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The plan of the temples is as follows.

At the entrance into the temenus is a paved floor, in breadth about a plethrum, or even less; its length is three or four times as great, and in some instances even more. This part is called Dromos, and is mentioned by Callimachus, “‘this is the Dromos, sacred to Anubis.’” Throughout the whole length on each side are placed stone sphinxes, at the distance of 20 cubits or a little more from each other, so that there is one row of sphinxes on the right hand, and another on the left. Next after the sphinxes is a large propylon, then on proceeding further, another propylon, and then another. Neither the number of the propyla nor of the sphinxes is determined by any rule. They are different in different temples, as well as the length and breadth of the Dromi.

Next to the propyla is the naos, which has a large and considerable pronaos; the sanctuary in proportion; there is no statue, at least not in human shape, but a representation of some of the brute animals. On each side of the pronaos project what are called the wings. These are two walls of equal height with the naos. At first the distance between them is a little more than the breadth of the foundation of the naos.1 As you proceed onwards, the [base] lines incline towards one another till they approach within 50 or 60 cubits. These walls have large sculptured figures, very much like the Tyrrhenian (Etruscan) and very ancient works among the Greeks.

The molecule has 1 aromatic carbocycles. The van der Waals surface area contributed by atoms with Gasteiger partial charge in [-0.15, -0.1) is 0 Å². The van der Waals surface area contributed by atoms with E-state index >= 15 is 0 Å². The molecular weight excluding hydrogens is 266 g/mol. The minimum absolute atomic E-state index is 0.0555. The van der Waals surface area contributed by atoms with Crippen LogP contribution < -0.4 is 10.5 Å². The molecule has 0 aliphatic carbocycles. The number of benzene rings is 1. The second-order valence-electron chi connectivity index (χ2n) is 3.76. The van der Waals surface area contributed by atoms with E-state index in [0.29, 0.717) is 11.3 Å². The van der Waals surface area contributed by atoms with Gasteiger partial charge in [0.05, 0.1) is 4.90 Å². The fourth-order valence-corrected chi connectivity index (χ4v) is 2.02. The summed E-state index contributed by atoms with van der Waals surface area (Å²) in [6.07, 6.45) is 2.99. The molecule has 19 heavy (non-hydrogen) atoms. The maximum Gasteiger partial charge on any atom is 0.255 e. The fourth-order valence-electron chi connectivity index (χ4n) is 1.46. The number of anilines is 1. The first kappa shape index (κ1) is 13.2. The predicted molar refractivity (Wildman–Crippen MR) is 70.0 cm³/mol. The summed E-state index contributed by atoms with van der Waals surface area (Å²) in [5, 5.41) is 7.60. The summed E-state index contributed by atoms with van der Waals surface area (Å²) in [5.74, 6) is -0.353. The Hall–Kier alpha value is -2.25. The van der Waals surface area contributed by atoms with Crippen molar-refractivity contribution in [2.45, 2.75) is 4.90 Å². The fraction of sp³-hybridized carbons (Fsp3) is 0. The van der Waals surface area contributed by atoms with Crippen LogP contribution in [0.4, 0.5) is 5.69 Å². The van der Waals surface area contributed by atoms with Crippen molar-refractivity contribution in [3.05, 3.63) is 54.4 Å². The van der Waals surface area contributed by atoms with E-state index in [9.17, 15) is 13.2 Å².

There is also a building with a great number of pillars, as at Memphis, in the barbaric style; for, except the magnitude and number and rows of pillars, there is nothing pleasing nor easily described,2 but rather a display of labour wasted.

1 This description is illustrated by the remains of the great temple at Philæ, dedicated to Ammon Osiris.

2 οὐδὲ γοͅαφικόν. These words have been understood by some writers as signifying that there were no paintings, but Letronne has clearly shown that they dc not convey this meaning.

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